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Camp's growth a credit to Springdale community

| Wednesday, June 19, 2013, 11:12 a.m.
Erica Dietz | Valley News Dispatch
Kelsey Armstrong, 11, of Springdale checks over the tin can windchime she crafted at the Fun and Freedom summer camp held in Springdale on Tuesday, June 18, 2013.
Erica Dietz | Valley News Dispatch
Morgan Blanchflower, 12, of Springdale, attempts to eliminate Fun and Freedom summer camp Co-Director David McCutcheon as Alyssa Galioto, 12, of Hampton, looks on while playing 'Octoball' (also referred to as 'Gaga' or 'Israeli Dodgeball') along Willow Street in Springdale on Tuesday, June 18, 2013.
Erica Dietz | Valley News Dispatch
Logan Merritt, 7, of Harrison, packs his potted marigold plant with dirt with other members of the 'Rookie' group at Fun and Freedom summer camp in Springdale on Tuesday, June 18, 2013. The plants will be distributed as gifts to neighbors near the summer camp location.

When the annual Fun and Freedom summer camp opened Monday in Springdale, camp directors David and Jeannine McCutcheon ushered in the largest class of youth campers since the Christian faith-based sports camp's 2009 inception.

What began with 54 first- through sixth-grade campers then has blossomed into the non-profit Fun and Freedom organization's most popular and widely supported program.

The nondenominational camp, which runs through Friday, is designed to combine sports and faith in positively impacting youth.

Its appeal is growing more pervasive each year among Springdale-area elementary students.

“Five years ago, I held the counselor orientation meeting in my living room,” David McCutcheon said. “This year, we held it in the elementary school gymnasium. We have about 80 junior and senior counselors and 154 registered campers this year.”

David's wife, Jeannine, said she believes the key to the camp's success lies in the support they receive from local organizations and the community at large.

Both Riverside Community and Springdale Open Bible churches, as well as the borough, provide the camp with transportation and space for worship and sporting activities. They also receive support from dozens of adult volunteers from the neighborhood.

“I know that a lot of other communities have tried things like this and they've fallen apart,” she said. “I think the fact that this one here is continually successful speaks volumes to how amazing this community is.”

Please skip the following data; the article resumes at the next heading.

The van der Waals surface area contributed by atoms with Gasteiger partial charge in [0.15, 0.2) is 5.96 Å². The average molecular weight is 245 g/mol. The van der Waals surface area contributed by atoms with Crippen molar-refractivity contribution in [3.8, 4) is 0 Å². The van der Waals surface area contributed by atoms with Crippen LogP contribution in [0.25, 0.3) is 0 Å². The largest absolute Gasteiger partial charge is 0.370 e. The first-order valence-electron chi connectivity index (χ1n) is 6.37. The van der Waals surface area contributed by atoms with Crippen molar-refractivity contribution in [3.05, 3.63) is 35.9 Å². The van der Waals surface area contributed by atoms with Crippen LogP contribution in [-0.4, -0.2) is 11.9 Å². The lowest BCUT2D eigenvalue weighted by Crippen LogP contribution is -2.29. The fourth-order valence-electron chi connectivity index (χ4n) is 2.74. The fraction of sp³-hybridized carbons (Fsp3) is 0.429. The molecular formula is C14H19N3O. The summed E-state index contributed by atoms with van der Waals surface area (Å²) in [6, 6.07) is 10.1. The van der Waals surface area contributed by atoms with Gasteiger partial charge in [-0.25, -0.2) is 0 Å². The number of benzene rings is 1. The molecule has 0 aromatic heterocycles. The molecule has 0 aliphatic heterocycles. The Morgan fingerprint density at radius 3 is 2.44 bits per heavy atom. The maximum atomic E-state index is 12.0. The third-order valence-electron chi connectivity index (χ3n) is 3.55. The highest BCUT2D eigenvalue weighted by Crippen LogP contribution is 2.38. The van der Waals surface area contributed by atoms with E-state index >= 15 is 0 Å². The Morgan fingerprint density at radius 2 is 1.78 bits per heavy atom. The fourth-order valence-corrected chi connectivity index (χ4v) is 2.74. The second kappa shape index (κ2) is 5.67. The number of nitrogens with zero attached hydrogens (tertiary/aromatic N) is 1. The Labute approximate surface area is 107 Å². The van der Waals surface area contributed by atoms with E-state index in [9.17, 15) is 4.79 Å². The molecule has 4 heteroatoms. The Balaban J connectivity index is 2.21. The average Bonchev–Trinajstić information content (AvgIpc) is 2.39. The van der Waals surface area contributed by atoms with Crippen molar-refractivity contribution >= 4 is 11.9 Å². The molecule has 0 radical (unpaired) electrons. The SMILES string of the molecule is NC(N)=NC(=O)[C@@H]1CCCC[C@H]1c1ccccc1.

Fun and Freedom campers spend a portion of their days in Bible study and performing community service projects such as painting and landscaping for the borough.

The remainder of their time is spent playing sports in friendly competition. Lacrosse and cricket are among the least common of the sports offered, which includes soccer, basketball and volleyball.

Kathy Kotlinski, Fun and Freedom assistant sports director, said the camp benefits the area's youth because it provides an atmosphere in which athletes of all abilities can learn to play absent the myriad of pressures inherent of organized sports.

“From such a young age, kids are pressured to win at all costs,” she said. “It takes the fun out of it.

“We put the fun back in it and give kids a chance to learn about the game and the importance of teamwork and respect. That's what Fun and Freedom was founded on.”

Fun and Freedom was founded in 2003 by former Springdale High School physical education teacher and girls basketball coach Deeni Riddle. According to Riddle's longtime friend and Springdale neighbor Lorie Sakala, the coach and educator was inspired to launch the non-profit after doing some missionary work over a decade ago in Bolivia.

Riddle traveled to the South American nation with a group of college women basketball players. On the trip, the women confided in Riddle that the game at that level had lost its “fun and freedom.”

That's when, Sakala said, Riddle decided to combine her love of kids and sports with her Christian faith and launch Fun and Freedom.

The organization first put on a three-on-three basketball tournament on Sunday nights before initiating a weekly summer basketball program in Natrona Heights, Harrison.

Riddle never saw the summer day camp open. The longtime coach and educator died in September 2006 at age 58 after a seven-month battle with leukemia.

Fun and Freedom co-founder and current Director Penny Houston said the summer camp is the embodiment of what Riddle stood for. She believes its continuation is the best way to preserve her legacy of service.

“She loved sports,” Houston said, “she loved kids and she loved Christ. This program reflects her core values and reminds the community what kind of a person she was. I believe that she, in some way, is still alive through it.”

Braden Ashe is a staff writer for Trib Total Media. He can be reached at or 724-226-4673.

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